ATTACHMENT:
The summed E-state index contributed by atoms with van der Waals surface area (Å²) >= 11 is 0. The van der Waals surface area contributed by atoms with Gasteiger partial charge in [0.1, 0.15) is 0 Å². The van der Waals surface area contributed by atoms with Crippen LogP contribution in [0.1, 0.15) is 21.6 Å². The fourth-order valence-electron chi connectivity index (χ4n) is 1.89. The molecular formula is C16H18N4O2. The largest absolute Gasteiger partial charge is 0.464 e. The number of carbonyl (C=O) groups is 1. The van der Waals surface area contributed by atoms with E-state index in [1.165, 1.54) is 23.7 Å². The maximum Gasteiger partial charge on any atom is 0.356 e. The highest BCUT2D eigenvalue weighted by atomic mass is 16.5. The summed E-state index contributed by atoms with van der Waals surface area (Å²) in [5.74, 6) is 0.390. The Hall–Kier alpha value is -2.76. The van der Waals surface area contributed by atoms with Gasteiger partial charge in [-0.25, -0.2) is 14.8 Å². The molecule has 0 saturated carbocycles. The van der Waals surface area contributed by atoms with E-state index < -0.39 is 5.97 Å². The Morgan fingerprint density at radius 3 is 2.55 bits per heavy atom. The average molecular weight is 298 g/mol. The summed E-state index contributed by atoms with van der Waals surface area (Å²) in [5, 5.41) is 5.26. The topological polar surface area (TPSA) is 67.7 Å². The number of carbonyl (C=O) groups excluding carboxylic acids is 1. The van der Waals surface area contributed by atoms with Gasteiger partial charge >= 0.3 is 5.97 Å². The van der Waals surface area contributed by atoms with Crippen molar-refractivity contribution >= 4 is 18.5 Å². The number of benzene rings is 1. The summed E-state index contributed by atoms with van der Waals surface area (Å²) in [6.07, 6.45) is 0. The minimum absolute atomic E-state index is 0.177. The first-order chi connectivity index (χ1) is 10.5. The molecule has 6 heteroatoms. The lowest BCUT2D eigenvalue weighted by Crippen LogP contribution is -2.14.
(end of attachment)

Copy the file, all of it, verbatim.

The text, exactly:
The summed E-state index contributed by atoms with van der Waals surface area (Å²) >= 11 is 0. The van der Waals surface area contributed by atoms with Gasteiger partial charge in [0.1, 0.15) is 0 Å². The van der Waals surface area contributed by atoms with Crippen LogP contribution in [0.1, 0.15) is 21.6 Å². The fourth-order valence-electron chi connectivity index (χ4n) is 1.89. The molecular formula is C16H18N4O2. The largest absolute Gasteiger partial charge is 0.464 e. The number of carbonyl (C=O) groups is 1. The van der Waals surface area contributed by atoms with E-state index in [1.165, 1.54) is 23.7 Å². The maximum Gasteiger partial charge on any atom is 0.356 e. The highest BCUT2D eigenvalue weighted by atomic mass is 16.5. The summed E-state index contributed by atoms with van der Waals surface area (Å²) in [5.74, 6) is 0.390. The Hall–Kier alpha value is -2.76. The van der Waals surface area contributed by atoms with Gasteiger partial charge in [-0.25, -0.2) is 14.8 Å². The molecule has 0 saturated carbocycles. The van der Waals surface area contributed by atoms with E-state index < -0.39 is 5.97 Å². The Morgan fingerprint density at radius 3 is 2.55 bits per heavy atom. The average molecular weight is 298 g/mol. The summed E-state index contributed by atoms with van der Waals surface area (Å²) in [5, 5.41) is 5.26. The topological polar surface area (TPSA) is 67.7 Å². The number of carbonyl (C=O) groups excluding carboxylic acids is 1. The van der Waals surface area contributed by atoms with Gasteiger partial charge >= 0.3 is 5.97 Å². The van der Waals surface area contributed by atoms with Crippen molar-refractivity contribution >= 4 is 18.5 Å². The number of benzene rings is 1. The summed E-state index contributed by atoms with van der Waals surface area (Å²) in [6.07, 6.45) is 0. The minimum absolute atomic E-state index is 0.177. The first-order chi connectivity index (χ1) is 10.5. The molecule has 6 heteroatoms. The lowest BCUT2D eigenvalue weighted by Crippen LogP contribution is -2.14.